Reply
  6. Bianca

    This is a really great idea. toddlers need to learn their bedtime routine so that they will not cry when they are sleepy at night.

    Reply
    • Leena

      Hi Bianca! Thank you for your comment, glad you like the article! For any additional questions or feedback, please don’t hesitate to contact us again!
      Make sure you share the tips you like to family and friends and like us on Facebook to see inspiring posts and more tips&tricks!
      Have a great autumn! / Leena, BSMS Support Team

      Reply
      • Forzana Ali

        Hi, I’m a new mom for 8 weeks old. I’m trying to give her sleep schedule but she’s awake whole night and sleeping most likely whole day. How to fix that?

        Reply
    • Aliisa Valkeinen

      How loud should the White noise be? Can it be too quiet? I find it difficult To set the right volume. At the moment i have used it about 40db what sounds like someone is whispering next To you.

      Reply
      • Leena

        Hi Aliisa! It can be quite loud actually. This way it will overpower outside noises. Jilly’s FREE Exhausted Mom’s Survival Kit has a lot of tips regarding the quite noise machine. You can get it here :): https://www.babysleepmadesimple.com/exhausted-moms-survival-kit
        / Leena, BSMS Support Team

        Reply
  7. Luisa

    Hello Jill, my baby is 4 months now and we are going through the regression :/ the main problem is that she will
    Cry for us to come and replace the pacifier every hour. Should we start sleep training to wean it off? What is your advice regarding the pacifier at this moment? Thank you! Tired mom!

    Reply
    • Leena

      Hi and thank you for your message!

      It can be exhausting to keep going back and forth with the pacifier. We usually recommend sleep training around 5-6 months old,
      because there are major developmental leaps that happen before that age that could disrupt the process.
      Usually around 7 months, babies develop the so called pincer grasp and that’s when they might be able to pick the pacifier up independently.

      If however the constant running around multiple times a night is exhausting the entire family, it could be a good thing to wean out from now. You can choose to either go “cold turkey” or take it away earlier each night so baby can learn to settle more on her own. Here is a guide for your 4 month old, it covers the big developmental changes your LO is most likely going through right now, causing sleep disturbances.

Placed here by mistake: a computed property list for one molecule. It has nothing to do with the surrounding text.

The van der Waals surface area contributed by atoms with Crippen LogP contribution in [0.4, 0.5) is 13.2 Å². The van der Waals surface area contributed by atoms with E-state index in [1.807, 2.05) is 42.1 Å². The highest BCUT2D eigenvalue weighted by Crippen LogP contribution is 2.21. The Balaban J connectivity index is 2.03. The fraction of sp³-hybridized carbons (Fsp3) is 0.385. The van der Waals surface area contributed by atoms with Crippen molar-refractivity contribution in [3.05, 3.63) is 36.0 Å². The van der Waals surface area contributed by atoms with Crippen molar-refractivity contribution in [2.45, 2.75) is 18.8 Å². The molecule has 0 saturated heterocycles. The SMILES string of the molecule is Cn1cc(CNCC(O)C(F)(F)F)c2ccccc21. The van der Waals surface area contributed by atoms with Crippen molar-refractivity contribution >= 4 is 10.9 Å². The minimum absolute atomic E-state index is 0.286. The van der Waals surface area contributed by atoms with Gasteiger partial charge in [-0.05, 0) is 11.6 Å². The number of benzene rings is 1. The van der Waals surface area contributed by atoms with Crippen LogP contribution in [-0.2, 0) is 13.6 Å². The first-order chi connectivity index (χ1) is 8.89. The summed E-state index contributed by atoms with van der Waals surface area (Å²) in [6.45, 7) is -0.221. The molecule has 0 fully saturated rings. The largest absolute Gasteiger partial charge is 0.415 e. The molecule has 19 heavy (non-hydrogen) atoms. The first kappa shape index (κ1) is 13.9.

https://www.babysleepmadesimple.com/4-month-sleep-regression-tips-video

      If and when you are interested in starting sleep training, we offer 4 different step-by-step methods for you to choose from (from super gentle & gradual to quick & efficient.) Each step of the way you get advice based on your baby’s developmental stage, energy levels, and temperament. For more information on the program, please don’t hesitate to ask, here is the link to it:

      https://www.babysleepmadesimple.com/21-days-to-peace-quiet-program

      Best of luck/ Leena, BSMS Support Team

      Reply
  8. Vicky

    At the moment our 6 month old’s bedtime routine looks like this – dimmed lights for an hour before bedtime, upstairs for nappy change and into pjs and sleeping bag. Bottle feed sat in his darkened nursery, then a cuddle and into his cot. Some nights he is almost asleep after the feed so I try to wake him before putting him into bed. More recently he has had nights where he is quite alert after the feed and cries when put into his cot. If I shush and pat his tummy he eventually settles to sleep. I’d like to bring his bottle feed earlier so that there is a gap before bed (say 20 mins) but he is very energetic and baths and books both excite him. I’ve tried baby massage but he gets very wiggly. Any other suggestions to fill those 20 mins without getting him too excited? I sing twinkle twinkle to him before putting him in his cot but this only takes a few minutes.

    Reply
  9. Denise Nourse

    Hello, I am grandma to 5 month old twin boys. My daughter, who is also a fraternal twin, is having a heck of a hard time because they are waking every 1 to 3 hours a night. (I can offer little advice on how to get them to sleep through because she and her brother began sleeping through the night at around 2 months without any purposeful help from me or dad). Sometimes they will take 2-4 ounces each time they wake, other times they won’t. I know they just need to learn to self soothe, but it is hard when they set each other off. And separate rooms is not an option.